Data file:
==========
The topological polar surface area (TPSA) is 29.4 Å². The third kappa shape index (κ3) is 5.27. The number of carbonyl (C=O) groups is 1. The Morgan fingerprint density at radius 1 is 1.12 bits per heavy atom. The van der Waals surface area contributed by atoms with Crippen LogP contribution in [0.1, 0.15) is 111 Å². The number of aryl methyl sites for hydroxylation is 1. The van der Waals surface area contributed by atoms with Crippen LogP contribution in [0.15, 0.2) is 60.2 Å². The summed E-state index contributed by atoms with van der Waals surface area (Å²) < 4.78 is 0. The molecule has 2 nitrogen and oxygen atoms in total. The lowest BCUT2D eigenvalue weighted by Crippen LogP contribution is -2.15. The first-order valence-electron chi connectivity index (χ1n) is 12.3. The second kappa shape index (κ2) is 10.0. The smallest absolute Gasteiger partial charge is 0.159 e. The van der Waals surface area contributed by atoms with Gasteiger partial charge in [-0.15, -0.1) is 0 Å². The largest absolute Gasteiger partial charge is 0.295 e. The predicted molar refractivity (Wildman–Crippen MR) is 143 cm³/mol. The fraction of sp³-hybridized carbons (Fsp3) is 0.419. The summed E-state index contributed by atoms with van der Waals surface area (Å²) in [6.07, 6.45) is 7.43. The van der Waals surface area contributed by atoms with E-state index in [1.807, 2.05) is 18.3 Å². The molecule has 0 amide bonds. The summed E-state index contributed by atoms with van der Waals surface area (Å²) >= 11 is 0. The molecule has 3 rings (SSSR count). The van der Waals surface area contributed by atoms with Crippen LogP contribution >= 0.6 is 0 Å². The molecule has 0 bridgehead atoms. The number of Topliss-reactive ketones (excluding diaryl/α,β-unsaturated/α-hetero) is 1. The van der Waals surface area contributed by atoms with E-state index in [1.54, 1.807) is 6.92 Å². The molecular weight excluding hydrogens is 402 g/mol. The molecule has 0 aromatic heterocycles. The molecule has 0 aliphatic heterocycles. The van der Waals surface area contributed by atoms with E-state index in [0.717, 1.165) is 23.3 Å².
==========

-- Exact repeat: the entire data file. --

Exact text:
The topological polar surface area (TPSA) is 29.4 Å². The third kappa shape index (κ3) is 5.27. The number of carbonyl (C=O) groups is 1. The Morgan fingerprint density at radius 1 is 1.12 bits per heavy atom. The van der Waals surface area contributed by atoms with Crippen LogP contribution in [0.1, 0.15) is 111 Å². The number of aryl methyl sites for hydroxylation is 1. The van der Waals surface area contributed by atoms with Crippen LogP contribution in [0.15, 0.2) is 60.2 Å². The summed E-state index contributed by atoms with van der Waals surface area (Å²) < 4.78 is 0. The molecule has 2 nitrogen and oxygen atoms in total. The lowest BCUT2D eigenvalue weighted by Crippen LogP contribution is -2.15. The first-order valence-electron chi connectivity index (χ1n) is 12.3. The second kappa shape index (κ2) is 10.0. The smallest absolute Gasteiger partial charge is 0.159 e. The van der Waals surface area contributed by atoms with Gasteiger partial charge in [-0.15, -0.1) is 0 Å². The largest absolute Gasteiger partial charge is 0.295 e. The predicted molar refractivity (Wildman–Crippen MR) is 143 cm³/mol. The fraction of sp³-hybridized carbons (Fsp3) is 0.419. The summed E-state index contributed by atoms with van der Waals surface area (Å²) in [6.07, 6.45) is 7.43. The van der Waals surface area contributed by atoms with E-state index in [1.807, 2.05) is 18.3 Å². The molecule has 0 amide bonds. The summed E-state index contributed by atoms with van der Waals surface area (Å²) >= 11 is 0. The molecule has 3 rings (SSSR count). The van der Waals surface area contributed by atoms with Crippen LogP contribution >= 0.6 is 0 Å². The molecule has 0 bridgehead atoms. The number of Topliss-reactive ketones (excluding diaryl/α,β-unsaturated/α-hetero) is 1. The van der Waals surface area contributed by atoms with E-state index in [1.54, 1.807) is 6.92 Å². The molecular weight excluding hydrogens is 402 g/mol. The molecule has 0 aromatic heterocycles. The molecule has 0 aliphatic heterocycles. The van der Waals surface area contributed by atoms with E-state index in [0.717, 1.165) is 23.3 Å².